At age twenty-two Cunningham was again admitted to Jackson Memorial Hospital as a result of a social worker's report that Cunningham was depressed and had been cutting his wrists with an aluminum can, in his words, “to take the pain away from [his] heart.”  (R2:214).   The hospital records from that admission note that Cunningham had a history of four previous suicide attempts and was “[p]ositive for persecutory delusions.”3  (Id. at 214-15).   The records also indicate that he was “positive for marijuana use since age fourteen;  last used three days ago.”  (R12:776-77).

On August 21, 1992, Cunningham was admitted to the Miami hospital a third time because he had intentionally cut his wrist with a piece of broken glass.   (R2:215).   He was put into four-point restraints “for protection of self and others.”  (Id.)  During this third stay at Jackson Memorial Hospital, Cunningham was spitting, banging his head with the wrist restraints, and was “verbally abusive, hostile, [and] uncooperative, stating ‘I want you to hurt me.’ ”  (Id.)

B. The Rape

On August 20, 1995-the day that Alicia Nicole Brown was attacked-Cunningham recalls getting off the train in Flomaton, Alabama at approximately 11:15 a.m.  (Id. at 226).   According to Brown's testimony at trial, she had gone to the park that morning to go jogging.  (R11:600).   While there, she was grabbed by her attacker, who held a knife to her stomach and demanded that she go into the woods with him.  (R:12:601-02).   The man told Brown “that he just wanted to make love to [her] and that was all and as long as [she] did what he said ․ [she] would be okay.”  (Id. at 602).

Brown begged her attacker not to hurt her and to let her go.  (Id.)  In an effort to stall him, she then convinced the man to sit down and talk to her.   (Id.)  Brown began asking the man questions concerning his name and where he was from.  (Id. at 602-03).   After he responded that his name was “William” and that “he was not from around there,” she proceeded to tell her attacker her own name and describe how she had just graduated from college and had recently started teaching.  (Id. at 603).   Although Brown could tell her attacker was becoming impatient, she was able to persuade him to set down his knife.   (Id.)  She even successfully convinced him to get up and lay the knife down further away from where the two were sitting on the ground.  (Id.)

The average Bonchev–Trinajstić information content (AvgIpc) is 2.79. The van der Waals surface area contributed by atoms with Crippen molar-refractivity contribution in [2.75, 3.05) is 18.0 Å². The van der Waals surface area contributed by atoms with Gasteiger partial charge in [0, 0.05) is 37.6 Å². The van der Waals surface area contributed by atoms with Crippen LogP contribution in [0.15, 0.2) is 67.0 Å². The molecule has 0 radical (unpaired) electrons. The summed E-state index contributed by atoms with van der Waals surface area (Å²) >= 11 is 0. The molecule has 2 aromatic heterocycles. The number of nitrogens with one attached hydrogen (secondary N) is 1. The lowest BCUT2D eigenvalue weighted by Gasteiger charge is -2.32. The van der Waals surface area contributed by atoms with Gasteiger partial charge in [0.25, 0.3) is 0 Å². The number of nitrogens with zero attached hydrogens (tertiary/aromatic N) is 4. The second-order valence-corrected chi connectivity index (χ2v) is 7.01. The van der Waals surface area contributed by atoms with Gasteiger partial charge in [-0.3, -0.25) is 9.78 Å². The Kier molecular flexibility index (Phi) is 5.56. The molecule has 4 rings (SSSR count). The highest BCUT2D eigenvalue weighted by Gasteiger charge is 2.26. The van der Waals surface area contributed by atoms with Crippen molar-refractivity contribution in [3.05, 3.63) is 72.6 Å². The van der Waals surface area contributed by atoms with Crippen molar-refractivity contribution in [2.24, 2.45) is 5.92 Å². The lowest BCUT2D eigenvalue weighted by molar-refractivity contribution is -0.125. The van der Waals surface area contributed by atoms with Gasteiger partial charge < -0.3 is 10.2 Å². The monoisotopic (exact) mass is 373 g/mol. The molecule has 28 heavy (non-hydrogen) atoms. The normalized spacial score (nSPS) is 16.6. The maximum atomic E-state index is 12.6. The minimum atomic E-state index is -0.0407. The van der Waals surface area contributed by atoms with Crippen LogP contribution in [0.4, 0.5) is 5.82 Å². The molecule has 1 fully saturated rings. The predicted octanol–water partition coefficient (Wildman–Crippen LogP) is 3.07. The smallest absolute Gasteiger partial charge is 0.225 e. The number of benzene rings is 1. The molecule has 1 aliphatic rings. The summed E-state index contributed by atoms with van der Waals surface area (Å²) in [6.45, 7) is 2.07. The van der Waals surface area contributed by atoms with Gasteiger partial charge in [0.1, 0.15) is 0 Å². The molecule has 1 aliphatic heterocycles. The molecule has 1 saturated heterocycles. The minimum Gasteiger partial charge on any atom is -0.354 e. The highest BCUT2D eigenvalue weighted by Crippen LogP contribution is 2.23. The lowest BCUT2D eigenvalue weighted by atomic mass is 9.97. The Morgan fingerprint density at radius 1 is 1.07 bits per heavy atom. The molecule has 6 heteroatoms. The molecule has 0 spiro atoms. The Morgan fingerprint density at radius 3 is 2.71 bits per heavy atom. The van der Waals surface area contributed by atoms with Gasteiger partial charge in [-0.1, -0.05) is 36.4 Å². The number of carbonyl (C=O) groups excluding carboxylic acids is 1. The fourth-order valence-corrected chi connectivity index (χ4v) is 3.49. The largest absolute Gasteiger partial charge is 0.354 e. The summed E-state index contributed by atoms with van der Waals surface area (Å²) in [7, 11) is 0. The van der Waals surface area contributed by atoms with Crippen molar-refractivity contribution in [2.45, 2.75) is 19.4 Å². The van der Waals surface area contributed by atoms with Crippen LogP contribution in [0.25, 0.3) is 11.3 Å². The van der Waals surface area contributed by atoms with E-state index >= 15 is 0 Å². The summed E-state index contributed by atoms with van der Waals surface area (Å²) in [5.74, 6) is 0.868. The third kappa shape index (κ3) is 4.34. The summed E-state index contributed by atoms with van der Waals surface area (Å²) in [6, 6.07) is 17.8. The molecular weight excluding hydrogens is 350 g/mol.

When her attacker realized that Brown still did not want to go with him, he grabbed her arms and started pulling her towards the woods.  (Id. at 604).   Brown managed to break loose from him at that point and tried to run away.   (Id.)  However, the man eventually caught up to Brown and pulled her back to the ground.  (Id.)  Brown was then able to convince her attacker to walk with her to the press box area of the park where she thought someone might see them because it was closer to the road.  (Id. at 604-05).   As they walked, Brown asked the man if he was having a lot of problems or if he did not realize what he was doing.  (Id. at 605).   When he told her he wanted to make love to her and that he had a condom, she panicked.  (Id.)  Brown managed to escape from him yet again, but the man eventually grabbed her ponytail and tackled her from behind.  (Id. at 605-06).   Angered by her repeated attempts to escape, the man told Brown that he would kill her if she tried to get away again.  (Id. at 606).   He then pulled down Brown's shorts, put on a condom, and pinned down her arms while he raped her.  (Id. at 606-07).

Following the brutal attack, Brown tried to avoid further harm by asking her rapist when she would be able to see him again.  (Id. at 608).   After a brief discussion, Brown put her clothes on and walked back towards the track she had been jogging on, got in her truck, and drove directly to the Flomaton Police Department.  (Id. at 608-09).   When she arrived at the police station, Brown told a dispatcher and Officer Jeff Joyner that she had been raped and described her attacker as wearing black pants4 but no shirt, and as having dirty blonde hair.  (R1:134;  R12:615).

C. The Arrest and Identifying Evidence